SACRAMENTO COUNTY (CBS13) — Thousands of beehives were stolen from a local beekeeper.
"I am a fourth-generation beekeeper—my parents, my grandparents, even my great-grandparents," said Victor Cojan of www.vbees.com "Everything was cleaned up, nothing was left."
The suspects swarmed his hives of an estimated 40,000 bees worth $27,000.
"Very upset, very upset," he said while tending to the other few hundreds of hives he has left.
It was maddening to think it was some within his community, one he calls family just like the very bees he keeps.
"Those people were beekeepers. They knew something about beekeeping, they knew and they had some equipment to load them with the forklift," he said.
It happened not far from the Sacramento airport. Victor believes thieves came in the middle of the night and took 80 beehives. Keepers like Victor are concerned this bad behavior could seriously harm the industry.
"Year-by-year it's more difficult to keep the bees alive," he said.
Bees are big business in California. The state is the nation's leading honey producer with nearly a half-million bee colonies operated by 400 beekeepers in California. A new law requires all beehives to be registered, a way to keep honey bees off the black and yellow market.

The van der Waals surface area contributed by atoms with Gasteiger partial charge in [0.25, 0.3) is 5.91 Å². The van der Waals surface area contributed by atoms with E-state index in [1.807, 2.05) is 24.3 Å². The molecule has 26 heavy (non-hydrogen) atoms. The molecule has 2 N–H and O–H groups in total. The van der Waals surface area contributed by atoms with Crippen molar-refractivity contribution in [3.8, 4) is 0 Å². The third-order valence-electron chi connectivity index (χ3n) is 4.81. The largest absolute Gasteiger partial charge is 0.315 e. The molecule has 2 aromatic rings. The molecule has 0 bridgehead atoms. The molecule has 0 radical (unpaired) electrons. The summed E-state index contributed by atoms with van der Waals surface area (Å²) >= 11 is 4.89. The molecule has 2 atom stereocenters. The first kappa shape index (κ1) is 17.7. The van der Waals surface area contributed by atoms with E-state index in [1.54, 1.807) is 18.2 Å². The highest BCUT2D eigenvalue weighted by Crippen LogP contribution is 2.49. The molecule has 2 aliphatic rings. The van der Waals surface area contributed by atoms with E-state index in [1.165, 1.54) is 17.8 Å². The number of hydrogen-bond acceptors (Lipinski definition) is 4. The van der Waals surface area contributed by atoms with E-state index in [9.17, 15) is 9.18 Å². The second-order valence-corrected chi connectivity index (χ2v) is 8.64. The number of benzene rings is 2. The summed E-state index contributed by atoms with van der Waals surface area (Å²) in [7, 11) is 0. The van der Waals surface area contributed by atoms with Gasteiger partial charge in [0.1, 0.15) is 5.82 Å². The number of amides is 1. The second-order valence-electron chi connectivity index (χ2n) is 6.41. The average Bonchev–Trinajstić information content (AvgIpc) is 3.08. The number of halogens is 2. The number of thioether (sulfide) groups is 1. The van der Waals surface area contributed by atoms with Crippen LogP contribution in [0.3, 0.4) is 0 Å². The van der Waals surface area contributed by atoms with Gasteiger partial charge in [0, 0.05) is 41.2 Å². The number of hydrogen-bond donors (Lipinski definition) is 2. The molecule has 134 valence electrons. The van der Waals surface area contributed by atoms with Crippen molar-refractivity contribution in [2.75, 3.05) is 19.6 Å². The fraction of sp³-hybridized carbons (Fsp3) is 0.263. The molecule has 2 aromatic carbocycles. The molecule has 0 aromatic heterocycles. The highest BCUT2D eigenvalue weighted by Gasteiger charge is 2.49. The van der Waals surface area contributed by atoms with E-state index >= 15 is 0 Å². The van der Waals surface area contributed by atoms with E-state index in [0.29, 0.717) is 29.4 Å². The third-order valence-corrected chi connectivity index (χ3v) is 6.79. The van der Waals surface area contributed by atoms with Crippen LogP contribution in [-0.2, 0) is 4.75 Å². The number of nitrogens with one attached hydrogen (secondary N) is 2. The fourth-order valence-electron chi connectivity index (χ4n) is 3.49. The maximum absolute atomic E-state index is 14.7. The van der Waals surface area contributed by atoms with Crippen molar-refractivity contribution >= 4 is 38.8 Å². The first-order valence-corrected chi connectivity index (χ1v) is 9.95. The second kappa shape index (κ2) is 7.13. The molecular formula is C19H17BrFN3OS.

"I'm looking to brand all the boxes and also the frames to be branded," he said.
If the stolen bees aren't cared for properly, they will likely die.
"All the work that we did during the summer to now and everything is gone, we feel of course upset and very much hurt," Victor said.
Not hurt by the sting of a bee, but by felons jeopardizing his future
"This is my passion, this is what I do, this is what I like," he added.
Victor hopes the community helps find his hives. Without them, he's afraid he may have to buy more to keep up with the contracts he has already signed with farmers for next year.
If you have any information on the bees whereabouts or notice those same colored boxes seen in the video, send Victor a message to www.vbees.com. There's even a cash reward.
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